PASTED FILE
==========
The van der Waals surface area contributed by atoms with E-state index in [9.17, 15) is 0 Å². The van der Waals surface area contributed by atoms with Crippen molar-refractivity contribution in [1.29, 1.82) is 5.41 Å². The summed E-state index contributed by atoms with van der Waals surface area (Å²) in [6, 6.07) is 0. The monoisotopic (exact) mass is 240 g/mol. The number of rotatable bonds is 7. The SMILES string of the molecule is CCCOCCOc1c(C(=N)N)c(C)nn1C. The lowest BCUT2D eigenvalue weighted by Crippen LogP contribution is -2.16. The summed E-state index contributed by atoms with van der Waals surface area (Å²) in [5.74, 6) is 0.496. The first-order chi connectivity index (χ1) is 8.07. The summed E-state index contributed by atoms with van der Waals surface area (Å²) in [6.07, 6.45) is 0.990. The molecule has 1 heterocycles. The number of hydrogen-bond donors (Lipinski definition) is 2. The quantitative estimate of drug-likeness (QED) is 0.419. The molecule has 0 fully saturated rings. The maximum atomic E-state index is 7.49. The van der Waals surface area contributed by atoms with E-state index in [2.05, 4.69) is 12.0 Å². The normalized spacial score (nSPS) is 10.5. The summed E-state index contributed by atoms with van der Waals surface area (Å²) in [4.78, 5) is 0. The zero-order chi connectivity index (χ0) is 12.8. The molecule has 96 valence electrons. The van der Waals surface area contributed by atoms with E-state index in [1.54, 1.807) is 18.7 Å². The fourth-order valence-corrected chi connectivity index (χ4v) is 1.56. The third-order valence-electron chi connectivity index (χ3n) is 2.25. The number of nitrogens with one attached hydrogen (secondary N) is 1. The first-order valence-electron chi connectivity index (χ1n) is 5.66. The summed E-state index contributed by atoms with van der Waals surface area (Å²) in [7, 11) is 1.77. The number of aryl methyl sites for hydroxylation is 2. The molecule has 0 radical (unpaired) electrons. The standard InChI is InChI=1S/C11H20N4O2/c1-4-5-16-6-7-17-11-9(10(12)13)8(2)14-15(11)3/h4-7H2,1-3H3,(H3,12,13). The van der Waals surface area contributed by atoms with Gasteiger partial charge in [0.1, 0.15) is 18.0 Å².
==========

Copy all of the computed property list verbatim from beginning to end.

The van der Waals surface area contributed by atoms with E-state index in [9.17, 15) is 0 Å². The van der Waals surface area contributed by atoms with Crippen molar-refractivity contribution in [1.29, 1.82) is 5.41 Å². The summed E-state index contributed by atoms with van der Waals surface area (Å²) in [6, 6.07) is 0. The monoisotopic (exact) mass is 240 g/mol. The number of rotatable bonds is 7. The SMILES string of the molecule is CCCOCCOc1c(C(=N)N)c(C)nn1C. The lowest BCUT2D eigenvalue weighted by Crippen LogP contribution is -2.16. The summed E-state index contributed by atoms with van der Waals surface area (Å²) in [5.74, 6) is 0.496. The first-order chi connectivity index (χ1) is 8.07. The summed E-state index contributed by atoms with van der Waals surface area (Å²) in [6.07, 6.45) is 0.990. The molecule has 1 heterocycles. The number of hydrogen-bond donors (Lipinski definition) is 2. The quantitative estimate of drug-likeness (QED) is 0.419. The molecule has 0 fully saturated rings. The maximum atomic E-state index is 7.49. The van der Waals surface area contributed by atoms with E-state index in [2.05, 4.69) is 12.0 Å². The normalized spacial score (nSPS) is 10.5. The summed E-state index contributed by atoms with van der Waals surface area (Å²) in [4.78, 5) is 0. The zero-order chi connectivity index (χ0) is 12.8. The molecule has 96 valence electrons. The van der Waals surface area contributed by atoms with E-state index in [1.54, 1.807) is 18.7 Å². The fourth-order valence-corrected chi connectivity index (χ4v) is 1.56. The third-order valence-electron chi connectivity index (χ3n) is 2.25. The number of nitrogens with one attached hydrogen (secondary N) is 1. The first-order valence-electron chi connectivity index (χ1n) is 5.66. The summed E-state index contributed by atoms with van der Waals surface area (Å²) in [7, 11) is 1.77. The number of aryl methyl sites for hydroxylation is 2. The molecule has 0 radical (unpaired) electrons. The standard InChI is InChI=1S/C11H20N4O2/c1-4-5-16-6-7-17-11-9(10(12)13)8(2)14-15(11)3/h4-7H2,1-3H3,(H3,12,13). The van der Waals surface area contributed by atoms with Gasteiger partial charge in [0.1, 0.15) is 18.0 Å².